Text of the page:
This observation that „there is no finality” provides a variety of body imaging options for visual arts creators. The problems of body visibility are explained by the social nature of the body, the performative features of the body, and the abilities that are constantly shaped by the social environment.

Spring, summer, autumn, winter … and spring again

In Meda Norbutaitė’s work we see various stages of human bodily development and developmental cycles – babies („Connection”, 2018), children and adolescents („Porcelain”, 2018) flowering and mature male and female bodies („In Public”, 2019), and images of the aging human body (Virgin Butterfly, 2019). The works unfold the beginning of a person’s bodily connection with the world, the physical change of the body, the changes in the relationship with the world and oneself become a counterweight to the prevailing consumer approach to the body. The attitude towards the woman’s body and its visual research brings Meda closer to those Lithuanian artists for whom reflections on personal experience and aspects of a woman’s identity are important – research on birth, maturation, maturity, motherhood and her own body.

Obraz: cztery nagie noworodki.

Meda Norbutaitė. Relation. Oil on canvas. 2018.

Art critic Virginija Vitkienė emphasizes that “works analyzing the world of women and problematic works in this field were created and exhibited in both group and personal exhibitions of artists, but feminism as a long-term and conscious or politically engaged strategy of creative thinking and action was not chosen by any Lithuanian artist or group of artists”.[5] In general, the features and problems of Western feminism in the works of Lithuanian artists (the position of a female creator, other than male female self-expression, gender equality, professional discrimination, the creation / shaping of a woman’s image in classical art and contemporary art) are not clear. One could only recall that in recent years this issue has arisen in the film industry and has been linked to the Me Too movement.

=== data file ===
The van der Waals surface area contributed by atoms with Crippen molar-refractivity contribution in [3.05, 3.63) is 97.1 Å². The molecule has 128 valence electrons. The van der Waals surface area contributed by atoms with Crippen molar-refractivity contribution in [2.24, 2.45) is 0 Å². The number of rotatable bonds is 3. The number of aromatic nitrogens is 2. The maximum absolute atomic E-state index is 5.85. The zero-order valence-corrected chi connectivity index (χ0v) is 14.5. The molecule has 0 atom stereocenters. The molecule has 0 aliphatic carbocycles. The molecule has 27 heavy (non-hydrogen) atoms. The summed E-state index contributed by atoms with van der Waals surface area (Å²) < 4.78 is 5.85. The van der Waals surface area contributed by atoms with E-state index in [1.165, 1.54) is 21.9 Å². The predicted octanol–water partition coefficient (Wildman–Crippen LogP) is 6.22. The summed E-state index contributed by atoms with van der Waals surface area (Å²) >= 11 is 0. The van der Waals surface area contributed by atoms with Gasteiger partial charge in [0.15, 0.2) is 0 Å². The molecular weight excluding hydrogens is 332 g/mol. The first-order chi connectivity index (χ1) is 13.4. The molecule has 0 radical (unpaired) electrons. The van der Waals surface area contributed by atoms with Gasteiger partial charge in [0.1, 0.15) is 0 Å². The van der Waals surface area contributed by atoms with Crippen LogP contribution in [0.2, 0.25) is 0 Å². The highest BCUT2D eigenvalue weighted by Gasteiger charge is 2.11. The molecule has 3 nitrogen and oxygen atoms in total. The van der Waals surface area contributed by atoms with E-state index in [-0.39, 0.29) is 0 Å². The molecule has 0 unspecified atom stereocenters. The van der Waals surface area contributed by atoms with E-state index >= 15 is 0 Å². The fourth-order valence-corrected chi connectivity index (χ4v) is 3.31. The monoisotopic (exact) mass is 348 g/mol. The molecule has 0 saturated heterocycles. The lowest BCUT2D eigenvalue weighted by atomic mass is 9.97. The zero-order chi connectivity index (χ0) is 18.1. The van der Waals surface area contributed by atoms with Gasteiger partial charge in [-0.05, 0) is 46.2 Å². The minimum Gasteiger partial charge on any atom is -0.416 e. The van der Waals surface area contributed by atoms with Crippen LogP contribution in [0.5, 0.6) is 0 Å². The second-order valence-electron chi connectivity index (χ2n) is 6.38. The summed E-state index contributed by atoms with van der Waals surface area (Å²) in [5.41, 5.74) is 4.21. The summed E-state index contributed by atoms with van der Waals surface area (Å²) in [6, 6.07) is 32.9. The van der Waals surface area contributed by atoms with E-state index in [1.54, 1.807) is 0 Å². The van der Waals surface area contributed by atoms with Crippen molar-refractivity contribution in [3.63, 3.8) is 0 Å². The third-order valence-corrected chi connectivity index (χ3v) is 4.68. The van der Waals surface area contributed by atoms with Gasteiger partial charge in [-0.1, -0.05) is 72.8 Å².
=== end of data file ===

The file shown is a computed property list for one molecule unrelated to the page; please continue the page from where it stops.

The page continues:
The formation of a refined body, attention to physical beauty and external elegance is determined by the norms of modern society and culture on which the aestheticization of social life is based. Men is „encouraged” to engage in sports activities, forced to improve the body and woman strives for the ideal of leanness, as well as to continually combat the aging of the body – „signs of aging” – and the demonstration of the old body, which boldly reminds everyone of its fragility and completeness.

„A well-shaped and disciplined body reflects a successful person who has the will, energy and self-control – a person whose attitudes are appropriate, who takes care of himself and what he looks like to others,” Meda Norbutaitė (M. N.) [6]

The flow of images of a beautiful and aesthetic body, flooding in from various media, “causes greater dissatisfaction with one’s body. The visual image is becoming predominant in Western culture, where youthful appearance is especially valued.” These social and cultural images and norms affect women more than men, as the „value” of a woman’s body is determined by the economy of admiration and seduction. Although a man seems to be freed from this worry – the aging of his body does not obscure or suppress personal charm, many scholars note that in recent years the aesthetic criteria of a beautiful woman and a man’s body have become similar and the images of masculinity have changed.

„I like every kind of body, I like to paint it, the body is visually attractive, textures, shapes … It is interesting to draw and paint the body, but with the body I express a message about the soul and spiritual personal experiences. My circle of friends is very diverse from the age of twenty-seven to eighty-four – we touch personal topics of the body with them <…>, but this topic touches mostly personal inner world”. (M N.)